The financial turmoil of the last year threw a lot of things out of whack...and not just the overall economy. Small businesses are staring down a future that looks little like the past, with high employee health care and benefits costs, decreased cash flow and increased monthly expenses threatening business as usual.
Many small businesses may not make it. The Financial Times predicted in late 2008 that 62,000 companies would disappear in 2009, representing approximately three million people that would be out of a job by 2010. In 2008, 42,000 small businesses went under, up 20,000 from 2007.
The truth is, recession is a natural part of the business cycle. Whether a stock market recession or an overall economy recession, the end result is the same - businesses need to respond quickly and effectively in order to survive and thrive during an economic turndown. And as a business owner, that means understanding the ways your balance sheet will look different during the recovery and viewing your business plan in a new light.
A cash flow crunch means acute focus on marketing. Obviously, as the economy shrinks, the number of people able to afford or willing to invest in your products and services will decrease significantly. When people pinch pennies, they become exceedingly careful about their product purchases and investments; therefore, you can expect to have to work harder to make sales and may even have to lower prices a little to get more people in the door. You need to put a lot of focus into marketing and sales during a tougher economy and especially focus on low-cost and no-cost marketing techniques that will attract high-quality clients that really understand the value of services and products you provide. You need to find marketing techniques that will have high response rates among customers that want to establish long-term relationships with you and be reasonable to execute given your limited budget.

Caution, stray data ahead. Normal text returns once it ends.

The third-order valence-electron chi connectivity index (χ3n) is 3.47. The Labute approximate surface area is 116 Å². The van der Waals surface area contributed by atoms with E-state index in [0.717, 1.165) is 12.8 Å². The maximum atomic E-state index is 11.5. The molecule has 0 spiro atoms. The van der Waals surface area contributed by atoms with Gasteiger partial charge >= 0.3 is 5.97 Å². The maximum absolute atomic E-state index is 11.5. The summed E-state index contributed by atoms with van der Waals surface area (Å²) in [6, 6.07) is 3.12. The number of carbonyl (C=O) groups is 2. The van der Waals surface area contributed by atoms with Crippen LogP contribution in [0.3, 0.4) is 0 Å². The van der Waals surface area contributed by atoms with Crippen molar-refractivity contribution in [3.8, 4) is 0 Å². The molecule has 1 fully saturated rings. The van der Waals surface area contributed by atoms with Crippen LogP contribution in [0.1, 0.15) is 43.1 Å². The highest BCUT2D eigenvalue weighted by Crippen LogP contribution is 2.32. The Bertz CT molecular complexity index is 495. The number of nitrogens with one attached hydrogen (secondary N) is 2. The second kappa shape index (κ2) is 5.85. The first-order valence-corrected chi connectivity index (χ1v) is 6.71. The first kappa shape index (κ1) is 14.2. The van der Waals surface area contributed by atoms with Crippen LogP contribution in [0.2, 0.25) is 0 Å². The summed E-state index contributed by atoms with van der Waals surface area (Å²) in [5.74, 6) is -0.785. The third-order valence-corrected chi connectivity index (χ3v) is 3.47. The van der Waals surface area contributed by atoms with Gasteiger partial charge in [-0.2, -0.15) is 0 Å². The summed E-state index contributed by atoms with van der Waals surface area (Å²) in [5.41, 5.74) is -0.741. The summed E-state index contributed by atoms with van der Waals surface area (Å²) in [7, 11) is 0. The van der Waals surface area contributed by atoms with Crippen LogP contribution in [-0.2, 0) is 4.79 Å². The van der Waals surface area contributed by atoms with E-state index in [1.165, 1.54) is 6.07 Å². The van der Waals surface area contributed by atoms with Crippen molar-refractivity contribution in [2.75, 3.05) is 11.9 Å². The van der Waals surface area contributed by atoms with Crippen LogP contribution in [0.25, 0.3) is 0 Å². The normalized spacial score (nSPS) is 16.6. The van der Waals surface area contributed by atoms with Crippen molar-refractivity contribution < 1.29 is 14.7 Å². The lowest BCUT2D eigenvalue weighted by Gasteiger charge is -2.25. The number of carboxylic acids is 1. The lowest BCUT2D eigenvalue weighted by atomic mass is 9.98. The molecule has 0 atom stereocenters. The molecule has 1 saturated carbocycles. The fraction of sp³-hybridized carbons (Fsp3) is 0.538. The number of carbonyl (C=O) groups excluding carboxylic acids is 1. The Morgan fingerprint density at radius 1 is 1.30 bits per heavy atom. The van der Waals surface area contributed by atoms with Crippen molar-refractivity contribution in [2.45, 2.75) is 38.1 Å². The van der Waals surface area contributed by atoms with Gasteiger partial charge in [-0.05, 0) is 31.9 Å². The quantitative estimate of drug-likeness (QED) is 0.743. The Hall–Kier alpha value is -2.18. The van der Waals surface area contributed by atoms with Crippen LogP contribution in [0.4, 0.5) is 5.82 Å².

Overwheliming staffing costs will spark new structures for efficiency. One of the first things companies of every size have to think about in a recession is whether or not they can afford to keep all their employees. As you plan how to stay afloat, your balance sheet will be more focused on the total cost of each of your current employees - not only on their salaries but how much their health and other benefits cost. As unpleasant as the process is, reducing your staffing costs will be integral to the success of your business. The effects of the recession could also impact the morale of the staff you keep as they battle to pay their expenses on a limited income, so you have to balance what you can realistically afford to pay employees with their own requirements. Make a plan to create methods tohelp you better delegate business duties to different employees - or tame some tasks on yourself - so you are an efficient machine. During tough financial times, the small business that is lean and nimble is king.
Greater monthly expenses can be covered by opportunistic loans. A recession that is joined by high inflation means that your monthly expenses will most likely increase. And this cost swell will be challenging as you attempt to maintain your profits. If you don't watch your spending like a hawk, you will end up eating into your savings and face even greater financial problems as time passes. The good news is, once a recession moves past immediate crisis mode, a lot of banks and other lenders start to look at their own lending portfolios and start refresing their lending programs. A recession is often the best time to re-finance small business loans and even change banks entirely to get better rates and help keep your debt manageable.
One thing's for sure, business will never be the same again. If you are always looking a few miles down the road, you'll be better prepared to roll with the economic recovery process.